Dave Pump and the crew from Pueblo Diversified Industries set a new, HIGH, bar for speakers at Pueblo Makes at our Feb 15 meeting. Dave gave us an overview of PDI past, present, and future, including especially their new Project: Inspire Cooperative, and then Yorell Diamond, Susan Parker, and Heather Pump gave us material for making a ceramic disk (which will be fired and returned to us at the next meeting) and for making a card from recycled paper.
PDI has served people with diverse abilities for over 50 years. See https://pdipueblo.org/. They provide pathways of opportunities for people to thrive. Their five key values are: community, dignity, innovation, joy, and tenacity. They seek to change the way we think about people with diverse abilities. They are accredited by the Center on Quality and Leadership (see https://c-q-l.org/). The Project: Inspire Cooperative is a worker owned cooperative with artisans (who own a product line, currently paper products and ceramic products), specialists, apprentices, and investors and general membership. Space is available for makers.
James Cooper (from La Veta) couldn’t make the meeting due to the bad roads, but emailed me to say that his wife cried at how pretty the card was he got her at P:IC for Valentine’s Day.
In other updates, Kurt alerted us to the April 3 and 4 Southern Colorado entrepreneurial showcase and competition. Janet talked about events at Pueblo House, especially the radio. Drew updated us on PSAS activities. Tyler and Gregory said that April is film making month in Pueblo and will have a big focus on makers. April 17 opening night will be at the library and the big event April 18 will be at Memorial Hall. Deric talked about activities of the Pueblo Urban Farming Network. I am sure I missed some other comments. We are doing so much making!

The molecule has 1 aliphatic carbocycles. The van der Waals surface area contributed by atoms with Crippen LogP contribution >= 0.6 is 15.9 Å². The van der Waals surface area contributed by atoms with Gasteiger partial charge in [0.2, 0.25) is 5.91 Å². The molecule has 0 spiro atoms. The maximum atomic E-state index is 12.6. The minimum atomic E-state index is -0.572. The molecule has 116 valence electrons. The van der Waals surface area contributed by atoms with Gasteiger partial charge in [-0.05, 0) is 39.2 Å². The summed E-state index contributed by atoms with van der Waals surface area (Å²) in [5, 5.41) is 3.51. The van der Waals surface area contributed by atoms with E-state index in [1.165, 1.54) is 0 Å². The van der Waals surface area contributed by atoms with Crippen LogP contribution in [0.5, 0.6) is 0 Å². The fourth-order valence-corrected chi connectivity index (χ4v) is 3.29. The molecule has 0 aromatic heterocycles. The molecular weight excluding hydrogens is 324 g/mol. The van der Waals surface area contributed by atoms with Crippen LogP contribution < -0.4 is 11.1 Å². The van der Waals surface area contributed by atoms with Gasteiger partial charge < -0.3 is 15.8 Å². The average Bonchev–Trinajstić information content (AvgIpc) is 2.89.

Please send me information on upcoming events and I will add them to the calendar at https://pueblomakes.com/.
We talked about getting more Pueblo Makes swag. Cathy’s company Tuxedo Ranch can put the logo on water bottles, notebooks, pens, tools, etc. Zach said that the 6-color logo cannot be printed by any T-shirt company in Pueblo. Someone volunteered to look at reworking the logo (sorry, I missed who said that).
We discussed and agreed that we should share information about issues that affect makers (such as the May 5 ballot question on whether to end the Black Hills Energy franchise agreement with Pueblo City). We discussed, but reached no conclusion, about taking a stance on such issues, including also the need for artists to make artistic decisions, such as on art for the levee murals.
I said I am consulting with David Russell on the legal form that Pueblo Makes should have. I will change my individual membership in the LCC to a nonprofit membership for Pueblo Makes. A quilt group has asked me to be a judge in a competition this spring, on behalf of Pueblo Makes.
On a personal note, Kurt mentioned at the meeting that he and I started this group about two years ago – thank you to him for urging me to call that first meeting – and I am thrilled by how we are growing and supporting each other.